Dusti Bongé Keyhole People show off a whimsical, fantastical side of the artist. Our partnership with the Dusti Bongé Art Foundation continues revealing intriguing new sides of this endlessly fascinating artist. Insight into this week’s artwork comes from Dusti Bongé Art Foundation Executive Director Ligia M. Römer.
Dusti Bongé, FAV-O-RITE Sketch Book: The Spiral, p.9 and p.10, 1951, pen & ink on paper, 7 3/4” x 5”
Dusti Bongé’s surrealist Keyhole People are one of the unique transitional steps she made from figurative art to abstract art. Although the figures are simplified human-like forms, they are distinctly not real humans. Rather, they hint at how she viewed people and their relationships and interactions.
There are compositions where the figures appear like a family unit, or a couple or a larger group. Then there are works where they stand apart, or interact, or where they seem to actively move.
These two pages from a 1951 sketchbook depict characters engaged in rather lively motion. Each sketch features a trio of figures that seem to be dancing. In the first sketch two of the figures are distinguished by different patterns or markings whereas in the second sketch they all remain blank inside. Thus in the first trio there is a clear individuality to each figure whereas in the second trio they are all largely non-distinct and blend together.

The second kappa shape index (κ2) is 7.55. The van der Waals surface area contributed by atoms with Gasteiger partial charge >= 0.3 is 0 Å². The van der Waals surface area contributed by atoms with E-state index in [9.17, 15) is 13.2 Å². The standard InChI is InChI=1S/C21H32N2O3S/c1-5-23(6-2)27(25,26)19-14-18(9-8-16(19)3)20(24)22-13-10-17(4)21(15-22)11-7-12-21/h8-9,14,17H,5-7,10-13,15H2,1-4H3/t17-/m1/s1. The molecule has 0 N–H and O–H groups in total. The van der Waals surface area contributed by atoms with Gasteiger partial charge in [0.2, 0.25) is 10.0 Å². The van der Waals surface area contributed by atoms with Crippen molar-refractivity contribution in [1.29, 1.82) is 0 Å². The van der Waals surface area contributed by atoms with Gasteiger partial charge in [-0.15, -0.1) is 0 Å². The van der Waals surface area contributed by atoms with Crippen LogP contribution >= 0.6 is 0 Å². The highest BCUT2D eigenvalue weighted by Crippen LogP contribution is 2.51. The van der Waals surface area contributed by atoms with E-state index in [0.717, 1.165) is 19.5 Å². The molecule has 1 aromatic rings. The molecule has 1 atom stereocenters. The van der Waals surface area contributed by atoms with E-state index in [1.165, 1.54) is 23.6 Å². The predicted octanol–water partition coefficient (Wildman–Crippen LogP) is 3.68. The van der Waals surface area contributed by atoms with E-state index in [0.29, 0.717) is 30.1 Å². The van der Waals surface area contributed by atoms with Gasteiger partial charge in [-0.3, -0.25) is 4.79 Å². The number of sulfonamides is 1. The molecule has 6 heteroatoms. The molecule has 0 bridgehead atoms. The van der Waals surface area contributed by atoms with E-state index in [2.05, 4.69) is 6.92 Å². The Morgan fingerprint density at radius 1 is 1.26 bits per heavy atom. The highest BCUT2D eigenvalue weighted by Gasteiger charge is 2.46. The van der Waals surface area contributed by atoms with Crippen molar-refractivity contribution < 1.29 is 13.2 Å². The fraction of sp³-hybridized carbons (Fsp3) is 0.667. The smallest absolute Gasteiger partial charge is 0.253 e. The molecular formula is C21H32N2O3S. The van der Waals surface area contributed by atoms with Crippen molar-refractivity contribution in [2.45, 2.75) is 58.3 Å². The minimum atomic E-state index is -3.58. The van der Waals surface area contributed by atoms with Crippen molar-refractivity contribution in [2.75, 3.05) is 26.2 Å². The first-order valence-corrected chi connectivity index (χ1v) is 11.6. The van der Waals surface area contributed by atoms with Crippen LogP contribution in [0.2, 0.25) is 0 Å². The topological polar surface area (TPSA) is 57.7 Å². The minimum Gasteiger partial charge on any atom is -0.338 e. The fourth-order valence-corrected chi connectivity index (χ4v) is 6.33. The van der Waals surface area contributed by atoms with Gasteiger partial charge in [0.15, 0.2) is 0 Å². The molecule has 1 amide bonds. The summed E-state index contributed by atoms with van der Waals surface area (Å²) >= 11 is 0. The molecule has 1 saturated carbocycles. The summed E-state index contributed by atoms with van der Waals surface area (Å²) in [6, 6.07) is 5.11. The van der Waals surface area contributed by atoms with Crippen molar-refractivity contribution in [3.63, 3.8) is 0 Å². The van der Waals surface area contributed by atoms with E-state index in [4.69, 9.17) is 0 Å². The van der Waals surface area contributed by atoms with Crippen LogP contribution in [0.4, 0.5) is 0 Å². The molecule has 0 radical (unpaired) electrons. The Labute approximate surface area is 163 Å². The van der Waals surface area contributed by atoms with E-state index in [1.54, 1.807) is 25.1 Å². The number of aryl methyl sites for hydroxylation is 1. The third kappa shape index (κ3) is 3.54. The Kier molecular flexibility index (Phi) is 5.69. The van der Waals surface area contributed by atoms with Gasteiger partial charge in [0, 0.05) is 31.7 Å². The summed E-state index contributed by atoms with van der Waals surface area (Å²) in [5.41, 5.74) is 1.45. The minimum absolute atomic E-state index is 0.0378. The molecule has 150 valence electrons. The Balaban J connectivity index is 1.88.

It is also interesting to note that the patterning of the figures seems to bring more depth to the first composition. Additional perspective is achieved by another element in the first sketch, which is also absent in the second sketch, to wit, the indication of a horizon line. Thus, although both sketches present us with three animated figures, the few extra marks in the first sketch add dimension and individuality to the overall composition that the second sketch is lacking. Yet both sketches are joyful with their dancing characters.Dusti Bongé